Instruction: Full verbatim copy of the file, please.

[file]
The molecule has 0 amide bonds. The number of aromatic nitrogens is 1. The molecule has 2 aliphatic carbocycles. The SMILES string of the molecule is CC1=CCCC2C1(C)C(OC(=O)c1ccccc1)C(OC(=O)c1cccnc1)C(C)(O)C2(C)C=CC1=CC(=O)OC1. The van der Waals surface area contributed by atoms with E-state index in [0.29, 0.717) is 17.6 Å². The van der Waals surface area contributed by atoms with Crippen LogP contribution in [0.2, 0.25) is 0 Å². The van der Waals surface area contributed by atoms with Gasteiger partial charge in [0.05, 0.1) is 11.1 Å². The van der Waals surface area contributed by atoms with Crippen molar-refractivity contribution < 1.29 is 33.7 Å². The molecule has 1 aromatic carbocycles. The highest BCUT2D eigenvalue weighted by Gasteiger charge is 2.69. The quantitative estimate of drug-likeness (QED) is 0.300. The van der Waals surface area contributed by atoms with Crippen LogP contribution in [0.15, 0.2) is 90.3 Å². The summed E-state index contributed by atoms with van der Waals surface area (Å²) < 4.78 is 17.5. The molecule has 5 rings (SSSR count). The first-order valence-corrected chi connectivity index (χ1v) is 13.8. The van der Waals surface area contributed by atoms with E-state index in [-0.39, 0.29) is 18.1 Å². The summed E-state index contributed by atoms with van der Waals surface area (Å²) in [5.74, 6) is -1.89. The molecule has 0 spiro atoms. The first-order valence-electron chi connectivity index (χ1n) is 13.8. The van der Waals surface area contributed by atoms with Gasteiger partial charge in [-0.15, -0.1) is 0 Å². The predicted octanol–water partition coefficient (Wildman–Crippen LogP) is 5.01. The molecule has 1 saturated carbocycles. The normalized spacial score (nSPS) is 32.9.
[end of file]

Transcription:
The molecule has 0 amide bonds. The number of aromatic nitrogens is 1. The molecule has 2 aliphatic carbocycles. The SMILES string of the molecule is CC1=CCCC2C1(C)C(OC(=O)c1ccccc1)C(OC(=O)c1cccnc1)C(C)(O)C2(C)C=CC1=CC(=O)OC1. The van der Waals surface area contributed by atoms with E-state index in [0.29, 0.717) is 17.6 Å². The van der Waals surface area contributed by atoms with Crippen LogP contribution in [0.2, 0.25) is 0 Å². The van der Waals surface area contributed by atoms with Gasteiger partial charge in [0.05, 0.1) is 11.1 Å². The van der Waals surface area contributed by atoms with Crippen molar-refractivity contribution < 1.29 is 33.7 Å². The molecule has 1 aromatic carbocycles. The highest BCUT2D eigenvalue weighted by Gasteiger charge is 2.69. The quantitative estimate of drug-likeness (QED) is 0.300. The van der Waals surface area contributed by atoms with Crippen LogP contribution in [0.15, 0.2) is 90.3 Å². The summed E-state index contributed by atoms with van der Waals surface area (Å²) < 4.78 is 17.5. The molecule has 5 rings (SSSR count). The first-order valence-corrected chi connectivity index (χ1v) is 13.8. The van der Waals surface area contributed by atoms with E-state index in [-0.39, 0.29) is 18.1 Å². The summed E-state index contributed by atoms with van der Waals surface area (Å²) in [5.74, 6) is -1.89. The molecule has 0 spiro atoms. The first-order valence-electron chi connectivity index (χ1n) is 13.8. The van der Waals surface area contributed by atoms with Gasteiger partial charge in [-0.15, -0.1) is 0 Å². The predicted octanol–water partition coefficient (Wildman–Crippen LogP) is 5.01. The molecule has 1 saturated carbocycles. The normalized spacial score (nSPS) is 32.9.